In the long run a United States was a net positive for France, but I'll bet if you'd asked the comptroller-general at Versailles about it in 1788 he'd have had something pretty bitter to say about us...

  14. mike-

    What happens in the Gulf and Syria won't spill over (in terms of refugees) as in the case with Libya. Imagine the chaos should MQ regain control of the entire country, the masses of refugees attempting to get to Europe . . .

  15. seydlitz: I think that much of the argument in D.C. for intervention boils down to:

    1. Gaddafi! Bad!
    2. This is an opportunity to help the Middle East towards Western liberal democracy
    3. Helping the TNC will increase our standing in the ME.

    #1 is just silly - there's a lot of scum and villainy in the ME, and we have no real idea what comes after Gaddafy.

    #2 is idealistic but mistaken, given our priorities in the ME. Arab democracies will not be any more disposed to make peace with Israel, and they won't have any particular reason to treat the U.S. favorably given our history in the reason.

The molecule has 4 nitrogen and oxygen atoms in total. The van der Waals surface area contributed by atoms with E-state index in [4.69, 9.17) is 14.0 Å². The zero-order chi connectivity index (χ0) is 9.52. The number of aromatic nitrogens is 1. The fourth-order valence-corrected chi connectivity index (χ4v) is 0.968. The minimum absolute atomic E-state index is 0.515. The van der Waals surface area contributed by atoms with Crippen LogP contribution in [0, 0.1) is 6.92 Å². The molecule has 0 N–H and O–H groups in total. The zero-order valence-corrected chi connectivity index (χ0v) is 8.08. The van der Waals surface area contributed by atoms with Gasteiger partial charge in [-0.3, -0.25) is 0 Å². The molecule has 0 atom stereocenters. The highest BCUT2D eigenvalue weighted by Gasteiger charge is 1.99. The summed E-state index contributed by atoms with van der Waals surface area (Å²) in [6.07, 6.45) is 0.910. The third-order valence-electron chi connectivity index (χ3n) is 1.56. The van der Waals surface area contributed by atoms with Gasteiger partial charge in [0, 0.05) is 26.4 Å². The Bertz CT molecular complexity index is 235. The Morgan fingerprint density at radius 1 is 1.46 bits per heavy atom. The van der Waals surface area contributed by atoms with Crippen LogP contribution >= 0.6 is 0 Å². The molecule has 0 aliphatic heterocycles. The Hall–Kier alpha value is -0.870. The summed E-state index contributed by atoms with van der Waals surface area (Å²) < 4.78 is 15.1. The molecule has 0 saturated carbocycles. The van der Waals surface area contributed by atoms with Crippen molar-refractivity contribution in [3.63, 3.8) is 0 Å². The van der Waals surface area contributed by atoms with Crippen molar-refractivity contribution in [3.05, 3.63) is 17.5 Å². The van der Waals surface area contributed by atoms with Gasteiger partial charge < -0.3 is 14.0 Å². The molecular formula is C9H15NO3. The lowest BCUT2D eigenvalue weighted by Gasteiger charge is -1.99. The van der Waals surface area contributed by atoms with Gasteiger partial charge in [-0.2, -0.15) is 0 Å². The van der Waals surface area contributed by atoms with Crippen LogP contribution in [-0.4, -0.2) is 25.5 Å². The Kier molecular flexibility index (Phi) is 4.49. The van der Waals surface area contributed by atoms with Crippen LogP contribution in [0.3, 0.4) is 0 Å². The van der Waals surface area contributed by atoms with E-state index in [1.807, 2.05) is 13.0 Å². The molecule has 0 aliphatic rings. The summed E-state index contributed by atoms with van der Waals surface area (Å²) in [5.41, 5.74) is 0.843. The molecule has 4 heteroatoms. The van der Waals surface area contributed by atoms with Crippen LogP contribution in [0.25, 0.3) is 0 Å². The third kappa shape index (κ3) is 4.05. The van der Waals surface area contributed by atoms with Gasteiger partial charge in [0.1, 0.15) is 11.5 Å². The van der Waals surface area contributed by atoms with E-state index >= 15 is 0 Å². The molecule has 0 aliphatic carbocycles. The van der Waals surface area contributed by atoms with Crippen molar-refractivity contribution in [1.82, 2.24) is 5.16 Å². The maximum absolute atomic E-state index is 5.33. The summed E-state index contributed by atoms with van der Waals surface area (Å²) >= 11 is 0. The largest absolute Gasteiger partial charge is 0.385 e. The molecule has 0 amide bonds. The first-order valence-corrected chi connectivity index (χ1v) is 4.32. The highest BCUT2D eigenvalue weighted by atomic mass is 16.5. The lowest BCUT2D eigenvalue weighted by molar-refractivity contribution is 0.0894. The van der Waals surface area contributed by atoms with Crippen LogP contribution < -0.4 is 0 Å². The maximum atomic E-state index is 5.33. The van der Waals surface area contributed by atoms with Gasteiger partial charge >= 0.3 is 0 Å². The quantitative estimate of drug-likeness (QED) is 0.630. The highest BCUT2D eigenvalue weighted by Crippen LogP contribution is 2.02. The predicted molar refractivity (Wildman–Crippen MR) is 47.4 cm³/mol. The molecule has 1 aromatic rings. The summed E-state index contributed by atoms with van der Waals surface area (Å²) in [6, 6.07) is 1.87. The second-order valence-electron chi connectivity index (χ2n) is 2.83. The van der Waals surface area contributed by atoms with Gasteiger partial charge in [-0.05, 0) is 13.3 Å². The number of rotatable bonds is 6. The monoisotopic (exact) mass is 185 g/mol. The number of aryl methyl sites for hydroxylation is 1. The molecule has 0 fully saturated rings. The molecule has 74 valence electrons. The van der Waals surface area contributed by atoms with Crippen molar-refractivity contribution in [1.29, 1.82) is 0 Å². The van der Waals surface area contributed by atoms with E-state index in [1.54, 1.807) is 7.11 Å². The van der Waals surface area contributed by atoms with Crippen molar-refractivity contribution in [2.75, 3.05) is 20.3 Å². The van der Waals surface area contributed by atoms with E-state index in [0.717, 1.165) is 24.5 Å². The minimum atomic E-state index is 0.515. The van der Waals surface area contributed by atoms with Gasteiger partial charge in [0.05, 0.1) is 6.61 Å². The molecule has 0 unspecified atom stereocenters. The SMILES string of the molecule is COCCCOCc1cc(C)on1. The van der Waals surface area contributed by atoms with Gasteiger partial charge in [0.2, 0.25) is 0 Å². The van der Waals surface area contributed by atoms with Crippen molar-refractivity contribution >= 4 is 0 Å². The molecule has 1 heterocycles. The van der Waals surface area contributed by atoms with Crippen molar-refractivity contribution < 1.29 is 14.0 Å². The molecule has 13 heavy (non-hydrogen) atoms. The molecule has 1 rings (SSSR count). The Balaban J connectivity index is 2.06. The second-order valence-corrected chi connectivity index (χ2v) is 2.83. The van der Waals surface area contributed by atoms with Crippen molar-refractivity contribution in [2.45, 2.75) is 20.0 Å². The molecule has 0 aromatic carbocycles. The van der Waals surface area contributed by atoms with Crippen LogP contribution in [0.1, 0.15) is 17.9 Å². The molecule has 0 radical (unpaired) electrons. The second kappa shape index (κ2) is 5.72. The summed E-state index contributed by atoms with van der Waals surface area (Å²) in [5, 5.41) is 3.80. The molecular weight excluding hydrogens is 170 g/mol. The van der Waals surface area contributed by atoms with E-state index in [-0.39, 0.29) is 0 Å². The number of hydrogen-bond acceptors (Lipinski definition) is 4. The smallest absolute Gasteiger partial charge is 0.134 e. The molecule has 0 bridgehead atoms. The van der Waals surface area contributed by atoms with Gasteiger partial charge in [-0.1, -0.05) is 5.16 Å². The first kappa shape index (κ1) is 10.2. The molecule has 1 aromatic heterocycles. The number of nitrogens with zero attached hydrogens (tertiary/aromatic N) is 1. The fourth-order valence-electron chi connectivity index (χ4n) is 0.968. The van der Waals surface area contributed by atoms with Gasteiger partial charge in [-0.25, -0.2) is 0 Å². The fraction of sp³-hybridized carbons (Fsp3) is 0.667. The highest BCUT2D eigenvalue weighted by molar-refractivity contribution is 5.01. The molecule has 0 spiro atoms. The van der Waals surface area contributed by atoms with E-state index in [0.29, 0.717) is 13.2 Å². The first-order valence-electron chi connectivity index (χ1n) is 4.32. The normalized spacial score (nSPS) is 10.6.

And #3 might actually be the case, if we were handling this in a more coherent way. But as I suggest above, ISTM that at the moment we've found a way to keep everyone as pissed off at us as possible.

  16. "given our history in the REGION". Sorry.

  17. FDChief-

    I see it differently. I don't think there is any actual consideration as to what is in the best interests of the US in terms of the "Arab Spring" in general, or Libya in particular.

    Whatever happens will be more driven by our elite's fear - fear of upsetting the Israelis, or even worse at this point, the Saudis. Consider our response to what is happening in Bahrain . . . that is if you can find any response at all.